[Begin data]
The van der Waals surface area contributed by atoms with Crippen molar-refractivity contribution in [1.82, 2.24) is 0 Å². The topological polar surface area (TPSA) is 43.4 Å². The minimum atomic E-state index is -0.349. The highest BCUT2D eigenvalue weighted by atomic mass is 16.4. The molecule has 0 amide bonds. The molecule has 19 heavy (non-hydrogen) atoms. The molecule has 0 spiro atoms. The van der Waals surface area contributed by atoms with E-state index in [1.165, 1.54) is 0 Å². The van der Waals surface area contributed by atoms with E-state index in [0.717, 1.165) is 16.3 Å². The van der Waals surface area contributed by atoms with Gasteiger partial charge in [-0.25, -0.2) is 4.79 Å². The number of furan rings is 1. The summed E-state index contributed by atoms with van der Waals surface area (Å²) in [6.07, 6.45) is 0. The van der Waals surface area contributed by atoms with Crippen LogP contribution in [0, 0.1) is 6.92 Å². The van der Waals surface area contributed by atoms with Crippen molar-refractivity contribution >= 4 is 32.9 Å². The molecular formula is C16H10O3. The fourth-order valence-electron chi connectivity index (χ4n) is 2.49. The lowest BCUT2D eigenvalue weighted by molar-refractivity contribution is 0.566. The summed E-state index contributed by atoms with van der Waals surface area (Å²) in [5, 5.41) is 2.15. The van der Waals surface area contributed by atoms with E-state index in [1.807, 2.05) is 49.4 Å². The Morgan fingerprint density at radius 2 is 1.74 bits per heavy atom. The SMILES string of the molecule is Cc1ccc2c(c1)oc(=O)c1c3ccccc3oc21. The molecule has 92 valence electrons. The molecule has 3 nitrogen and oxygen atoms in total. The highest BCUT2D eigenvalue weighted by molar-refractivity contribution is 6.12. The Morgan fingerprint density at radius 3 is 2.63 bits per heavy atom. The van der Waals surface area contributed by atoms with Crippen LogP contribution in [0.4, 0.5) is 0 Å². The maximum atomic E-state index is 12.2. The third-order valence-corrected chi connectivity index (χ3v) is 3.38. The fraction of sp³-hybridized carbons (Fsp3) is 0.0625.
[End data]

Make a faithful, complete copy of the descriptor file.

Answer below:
The van der Waals surface area contributed by atoms with Crippen molar-refractivity contribution in [1.82, 2.24) is 0 Å². The topological polar surface area (TPSA) is 43.4 Å². The minimum atomic E-state index is -0.349. The highest BCUT2D eigenvalue weighted by atomic mass is 16.4. The molecule has 0 amide bonds. The molecule has 19 heavy (non-hydrogen) atoms. The molecule has 0 spiro atoms. The van der Waals surface area contributed by atoms with E-state index in [1.165, 1.54) is 0 Å². The van der Waals surface area contributed by atoms with E-state index in [0.717, 1.165) is 16.3 Å². The van der Waals surface area contributed by atoms with Gasteiger partial charge in [-0.25, -0.2) is 4.79 Å². The number of furan rings is 1. The summed E-state index contributed by atoms with van der Waals surface area (Å²) in [6.07, 6.45) is 0. The van der Waals surface area contributed by atoms with Crippen LogP contribution in [0, 0.1) is 6.92 Å². The van der Waals surface area contributed by atoms with Crippen molar-refractivity contribution >= 4 is 32.9 Å². The molecular formula is C16H10O3. The fourth-order valence-electron chi connectivity index (χ4n) is 2.49. The lowest BCUT2D eigenvalue weighted by molar-refractivity contribution is 0.566. The summed E-state index contributed by atoms with van der Waals surface area (Å²) in [5, 5.41) is 2.15. The van der Waals surface area contributed by atoms with E-state index in [1.807, 2.05) is 49.4 Å². The Morgan fingerprint density at radius 2 is 1.74 bits per heavy atom. The SMILES string of the molecule is Cc1ccc2c(c1)oc(=O)c1c3ccccc3oc21. The molecule has 92 valence electrons. The molecule has 3 nitrogen and oxygen atoms in total. The highest BCUT2D eigenvalue weighted by molar-refractivity contribution is 6.12. The Morgan fingerprint density at radius 3 is 2.63 bits per heavy atom. The van der Waals surface area contributed by atoms with Crippen LogP contribution in [0.4, 0.5) is 0 Å². The maximum atomic E-state index is 12.2. The third-order valence-corrected chi connectivity index (χ3v) is 3.38. The fraction of sp³-hybridized carbons (Fsp3) is 0.0625.